What is Turntablism? And Different Parts of Turntable
Turntablism is the professional term for the art form of creating original music with a traditional plastic record spinning on a turntable. Turntablism originated most influentially from creative "disc jockeys" (DJs) who recorded music at dance parties in the late 1970s. DJing is considered to be one of the cornerstones of urban culture, which has been known as hip-hop master of ceremonies (MC-ing), breakdancing and graffiti art. Turntablist DJs use turntable techniques such as scratching or juggling beat to compose original musical works. Turntablism generally focuses more on turntable technology and less on mixing. Some turntablists want to be recognized as legitimate musicians who are able to interact and improvise with other performers. The most commonly used slang terms describe hip-hop as a street life of scratching, rapping, breaking, or tagging. Scratching is actually just one of many sophisticated techniques for manipulating a spinning disk to alter its original music recording. We have a course for every beginner who wants to become a professional Disc Jockey, click here for more information.
The original DJ's phonograph was a disk player with two turntables but only one audio output channel. Sliding levers, so-called crossfaders, were located underneath its controllers, allowing the DJ to seamlessly disappear from a music track during a recording while he faded into a track on the opposite turntable. Recorded discs were made of hard vinyl plastic, one of which was recorded with irregular grooves that represented the direct transmission of physical sound vibration. A fine needle attached to a freely moving arm traced this groove to capture and amplify microscopic vibrations. This is the musical instrument of turntablism. One of the pioneering DJ's first tricks was to apply pressure to a turntable to stop its rotation and create a silent "break" for a track. It took a long time to release the pressure and continue playing the song without altering its rhythm. Partygoers adapted their dancing to this newly introduced cadence of groundbreaking rhythms. Other DJs were quick to join in, and here's how to play short segments of music over and over again by pressing a turntable counterclockwise to the exact position where that segment began. When you release the pressure, it will play.
The following different parts of a turntable
These are the basic parts of a standard, modern turntable. Familiarise yourself with them so you can study carefully how any turntable you’re considering buying deviates from the “norm”.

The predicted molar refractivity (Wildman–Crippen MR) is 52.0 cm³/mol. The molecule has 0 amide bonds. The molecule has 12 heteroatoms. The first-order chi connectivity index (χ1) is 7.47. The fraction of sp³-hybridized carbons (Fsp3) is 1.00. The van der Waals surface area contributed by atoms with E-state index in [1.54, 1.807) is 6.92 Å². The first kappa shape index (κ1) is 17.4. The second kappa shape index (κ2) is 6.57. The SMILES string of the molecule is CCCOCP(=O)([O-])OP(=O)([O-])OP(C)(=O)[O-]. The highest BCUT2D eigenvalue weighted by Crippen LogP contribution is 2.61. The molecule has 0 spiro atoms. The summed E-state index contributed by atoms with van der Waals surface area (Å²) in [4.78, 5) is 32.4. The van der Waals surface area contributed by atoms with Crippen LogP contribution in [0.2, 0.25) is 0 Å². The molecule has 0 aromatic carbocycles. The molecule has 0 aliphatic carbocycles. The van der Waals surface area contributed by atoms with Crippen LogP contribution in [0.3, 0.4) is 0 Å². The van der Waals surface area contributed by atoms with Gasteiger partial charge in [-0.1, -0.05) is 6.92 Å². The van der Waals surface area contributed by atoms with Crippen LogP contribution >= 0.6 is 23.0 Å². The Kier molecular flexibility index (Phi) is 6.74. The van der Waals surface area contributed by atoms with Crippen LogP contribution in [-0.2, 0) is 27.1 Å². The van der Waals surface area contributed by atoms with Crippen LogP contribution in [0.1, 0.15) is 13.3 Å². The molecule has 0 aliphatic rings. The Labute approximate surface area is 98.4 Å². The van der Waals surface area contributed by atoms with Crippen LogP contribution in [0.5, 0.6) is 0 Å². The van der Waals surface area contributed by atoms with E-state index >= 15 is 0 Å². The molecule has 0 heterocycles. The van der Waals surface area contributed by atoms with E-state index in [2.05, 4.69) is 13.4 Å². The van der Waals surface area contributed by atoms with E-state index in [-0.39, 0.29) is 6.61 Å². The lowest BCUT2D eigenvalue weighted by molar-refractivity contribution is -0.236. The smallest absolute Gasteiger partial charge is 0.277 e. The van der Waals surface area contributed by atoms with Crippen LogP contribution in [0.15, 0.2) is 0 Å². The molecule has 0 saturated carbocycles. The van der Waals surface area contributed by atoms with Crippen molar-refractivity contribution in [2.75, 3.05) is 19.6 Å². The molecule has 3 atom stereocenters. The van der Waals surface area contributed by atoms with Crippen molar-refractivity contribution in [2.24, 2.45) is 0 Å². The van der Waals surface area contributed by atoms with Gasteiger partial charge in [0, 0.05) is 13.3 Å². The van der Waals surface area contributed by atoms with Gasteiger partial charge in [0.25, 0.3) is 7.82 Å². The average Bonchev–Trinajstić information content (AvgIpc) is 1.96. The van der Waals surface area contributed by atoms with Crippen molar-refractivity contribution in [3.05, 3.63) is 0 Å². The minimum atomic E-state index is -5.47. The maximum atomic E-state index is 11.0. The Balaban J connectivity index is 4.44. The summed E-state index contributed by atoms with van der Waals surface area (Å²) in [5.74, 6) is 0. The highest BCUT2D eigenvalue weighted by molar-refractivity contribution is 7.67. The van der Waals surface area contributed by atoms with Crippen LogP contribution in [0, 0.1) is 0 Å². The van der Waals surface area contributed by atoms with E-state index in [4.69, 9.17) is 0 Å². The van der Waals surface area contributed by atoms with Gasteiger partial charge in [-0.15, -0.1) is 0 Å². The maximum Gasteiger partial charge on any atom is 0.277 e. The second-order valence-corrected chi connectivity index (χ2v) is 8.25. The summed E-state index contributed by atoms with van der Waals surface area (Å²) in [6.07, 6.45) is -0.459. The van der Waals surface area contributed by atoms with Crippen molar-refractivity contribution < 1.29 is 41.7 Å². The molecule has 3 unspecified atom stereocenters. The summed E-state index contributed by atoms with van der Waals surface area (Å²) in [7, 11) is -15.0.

(1) 7” adaptor – Many 7” singles have a wide hole in the center, originally because such a hole was needed for them to work with the mechanisms in jukeboxes. This adaptor lets you play such records on your turntable. Typically long-lost on club turntables; take your own if this is important to you.
(2) Anti-skating control – Sets the anti-skating force, which is to counter the tendency of the rotating record to pull the cartridge towards the center of the platter. Setting it to the same value as…
(3) Counterweight – Used to balance the tonearm so it applies just the right amount of pressure to the cartridge and stylus. The correct “tracking weight” is usually two or three grams, but you see DJs reversing the counterweight, adjusting it to be as heavy as possible, and even attaching small weights like pennies to the top of their cartridges to help stop skipping.
(4) Cue lever – Lets you lift up and lower the stylus without touching it. Rarely if ever used by DJs, who prefer to lift the tonearm using the arm of the headshell.
(5) Headshell – The mount for the cartridge and stylus, has a little arm that is there to help you lift and place the assembly where you want it. Sometimes it is not a separate piece from the cartridge.
(6) Headshell holder – For storing a headshell that you’re not using. Can theoretically be useful if you use your own headshells for DJing (a good move!) so you can store those supplied by the venue. I’ve never seen anyone using it.
(7) Height adjuster ring – For adjusting the fulcrum height of the tonearm. Don’t mess with this unless you have good reason to and know what you’re doing – it’s unlikely to cause you any issues left as it is.
(8) Pitch adjuster – Essential for beat-mixing, because it lets you change the speed of the motor, and so the speed of the record, and so the tempo. Gets its name because speeding a tune-up or slowing it down also raises or lowers the musical pitch, +/-4% being about a semitone. Curiously, moving it up lowers the pitch, and down speeds it up. The scale printed on the turntable’s body allows you to see the percentage value of your change.
(9) Pitch adjuster range – Doubles the range of the pitch control, meaning you can slow down or speed up the record more, but at the expense of accuracy.
(10) Pitch reset button – Sets the pitch to zero no matter where the pitch adjuster is set – basically, disabling the pitch adjuster. Pressing it again returns the turntable to the currently set pitch.